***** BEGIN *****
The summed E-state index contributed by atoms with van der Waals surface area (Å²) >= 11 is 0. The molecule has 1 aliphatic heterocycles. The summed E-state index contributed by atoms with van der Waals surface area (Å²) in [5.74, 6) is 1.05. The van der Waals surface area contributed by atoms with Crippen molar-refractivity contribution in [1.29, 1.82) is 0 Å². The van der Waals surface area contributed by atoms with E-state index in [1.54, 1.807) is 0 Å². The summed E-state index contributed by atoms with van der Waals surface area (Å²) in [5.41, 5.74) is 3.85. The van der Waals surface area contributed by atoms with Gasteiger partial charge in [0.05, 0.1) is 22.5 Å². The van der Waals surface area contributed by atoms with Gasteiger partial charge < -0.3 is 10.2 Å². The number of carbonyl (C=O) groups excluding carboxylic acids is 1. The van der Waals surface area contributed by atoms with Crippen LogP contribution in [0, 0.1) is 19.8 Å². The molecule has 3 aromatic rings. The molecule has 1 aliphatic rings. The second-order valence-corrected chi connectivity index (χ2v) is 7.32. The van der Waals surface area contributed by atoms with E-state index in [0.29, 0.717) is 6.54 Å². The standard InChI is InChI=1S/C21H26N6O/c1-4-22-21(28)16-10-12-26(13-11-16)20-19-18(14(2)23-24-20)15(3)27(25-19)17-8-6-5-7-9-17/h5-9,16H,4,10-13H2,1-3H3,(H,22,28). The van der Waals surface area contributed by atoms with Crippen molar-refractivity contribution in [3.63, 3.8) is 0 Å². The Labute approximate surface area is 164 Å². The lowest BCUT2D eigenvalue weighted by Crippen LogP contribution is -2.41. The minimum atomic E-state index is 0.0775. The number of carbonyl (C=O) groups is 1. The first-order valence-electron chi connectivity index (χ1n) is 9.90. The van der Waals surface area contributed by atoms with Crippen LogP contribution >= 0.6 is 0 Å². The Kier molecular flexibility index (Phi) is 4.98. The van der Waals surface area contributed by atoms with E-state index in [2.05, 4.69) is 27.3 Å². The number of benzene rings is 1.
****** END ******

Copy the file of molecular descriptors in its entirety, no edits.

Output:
The summed E-state index contributed by atoms with van der Waals surface area (Å²) >= 11 is 0. The molecule has 1 aliphatic heterocycles. The summed E-state index contributed by atoms with van der Waals surface area (Å²) in [5.74, 6) is 1.05. The van der Waals surface area contributed by atoms with Crippen molar-refractivity contribution in [1.29, 1.82) is 0 Å². The van der Waals surface area contributed by atoms with E-state index in [1.54, 1.807) is 0 Å². The summed E-state index contributed by atoms with van der Waals surface area (Å²) in [5.41, 5.74) is 3.85. The van der Waals surface area contributed by atoms with Gasteiger partial charge in [0.05, 0.1) is 22.5 Å². The van der Waals surface area contributed by atoms with Gasteiger partial charge < -0.3 is 10.2 Å². The number of carbonyl (C=O) groups excluding carboxylic acids is 1. The van der Waals surface area contributed by atoms with Crippen LogP contribution in [0, 0.1) is 19.8 Å². The molecule has 3 aromatic rings. The molecule has 1 aliphatic rings. The second-order valence-corrected chi connectivity index (χ2v) is 7.32. The van der Waals surface area contributed by atoms with E-state index in [0.29, 0.717) is 6.54 Å². The standard InChI is InChI=1S/C21H26N6O/c1-4-22-21(28)16-10-12-26(13-11-16)20-19-18(14(2)23-24-20)15(3)27(25-19)17-8-6-5-7-9-17/h5-9,16H,4,10-13H2,1-3H3,(H,22,28). The van der Waals surface area contributed by atoms with Crippen molar-refractivity contribution in [3.63, 3.8) is 0 Å². The Labute approximate surface area is 164 Å². The lowest BCUT2D eigenvalue weighted by Crippen LogP contribution is -2.41. The minimum atomic E-state index is 0.0775. The number of carbonyl (C=O) groups is 1. The first-order valence-electron chi connectivity index (χ1n) is 9.90. The van der Waals surface area contributed by atoms with Crippen LogP contribution >= 0.6 is 0 Å². The Kier molecular flexibility index (Phi) is 4.98. The van der Waals surface area contributed by atoms with E-state index in [2.05, 4.69) is 27.3 Å². The number of benzene rings is 1.